The Impact of Covid-19 on Domestic Abuse: A Perfect Storm

In August 2020, Women's Aid published a research report that outlined how domestic abuse has worsened during the Covid-19 crisis, and considered the rising demand experienced, and further anticipated by, frontline services.

Here Women's Aid explore the key headlines of the report, A Perfect Storm, specifically around the impact on survivors; how abusers use the pandemic as a tool of abuse; and how the services supporting survivors are affected.

Nicki Norman, Women's Aid Acting CEO, will share further insights at the IG Crime Annual Tackling Domestic Abuse and Violence Forum on February 24th 2021.

1) Impact on survivors 

Over 90% (91%) of respondents currently experiencing domestic abuse said the Covid-19 pandemic had negatively impacted them in at least one wayOf those women living with their abuser during lockdown, 61said the abuse had worsened. More than two-thirds (68%) said they felt they had no one to turn to during lockdown. 

“I’m lonely, feel isolated, like a sitting duck.”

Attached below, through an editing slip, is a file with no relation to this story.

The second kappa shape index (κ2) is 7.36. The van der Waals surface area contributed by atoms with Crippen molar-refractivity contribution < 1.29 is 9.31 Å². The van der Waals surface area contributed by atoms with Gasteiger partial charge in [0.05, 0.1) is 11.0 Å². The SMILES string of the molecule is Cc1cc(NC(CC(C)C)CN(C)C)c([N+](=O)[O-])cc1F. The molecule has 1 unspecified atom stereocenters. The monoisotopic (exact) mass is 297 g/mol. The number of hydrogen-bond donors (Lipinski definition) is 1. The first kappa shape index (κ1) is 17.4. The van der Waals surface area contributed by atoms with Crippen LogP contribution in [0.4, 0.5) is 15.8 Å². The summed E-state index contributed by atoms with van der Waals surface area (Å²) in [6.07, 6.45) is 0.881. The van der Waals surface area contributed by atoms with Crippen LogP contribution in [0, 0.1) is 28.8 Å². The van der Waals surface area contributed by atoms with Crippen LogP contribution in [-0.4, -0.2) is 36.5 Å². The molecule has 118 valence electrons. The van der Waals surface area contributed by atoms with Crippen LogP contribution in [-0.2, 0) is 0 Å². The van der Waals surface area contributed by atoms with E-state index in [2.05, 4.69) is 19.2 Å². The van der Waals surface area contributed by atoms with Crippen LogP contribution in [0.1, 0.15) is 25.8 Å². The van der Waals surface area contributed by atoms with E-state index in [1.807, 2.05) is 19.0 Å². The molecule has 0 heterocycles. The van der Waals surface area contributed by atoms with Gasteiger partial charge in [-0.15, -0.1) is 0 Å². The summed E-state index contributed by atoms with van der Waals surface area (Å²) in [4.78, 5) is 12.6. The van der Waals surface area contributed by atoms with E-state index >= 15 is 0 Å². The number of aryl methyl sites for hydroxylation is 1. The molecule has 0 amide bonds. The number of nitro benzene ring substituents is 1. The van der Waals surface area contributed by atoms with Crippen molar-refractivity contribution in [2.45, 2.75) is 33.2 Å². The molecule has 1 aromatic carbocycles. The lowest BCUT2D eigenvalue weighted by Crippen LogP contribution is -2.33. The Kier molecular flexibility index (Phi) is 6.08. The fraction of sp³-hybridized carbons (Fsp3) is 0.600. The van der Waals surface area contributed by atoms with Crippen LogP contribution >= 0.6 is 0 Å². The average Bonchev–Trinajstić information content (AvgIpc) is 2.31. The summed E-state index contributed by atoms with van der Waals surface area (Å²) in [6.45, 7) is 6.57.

Things are escalating and I’m sure it’s going to continue getting worse.” 

Survivors with children, who were currently experiencing abuse, told us things were also worse for their children. Over half (53%) told us their children had seen more abuse to the survivor. Over a third (38%) said that their abuser had shown an increase in abusive behaviour towards the children. 

In April, during the height of the lockdown, over three quarters (78%) of women experiencing abuse at that time told us they thought Covid-19 made it harder for them to escape abuse. This was still a significant problem in June, in spite of easing lockdown measures 

  • One in ten (10%) survivors told us that their abuser had actively used lockdown restrictions to stop them from leaving. 
  • One-fifth (20.3%) said that they had tried to leave during the pandemic but had been unable to access housing or refuge space 

“I have nobody to tell what I am going through. I am desperate to get out but he is always home” 

2) Tool of abuse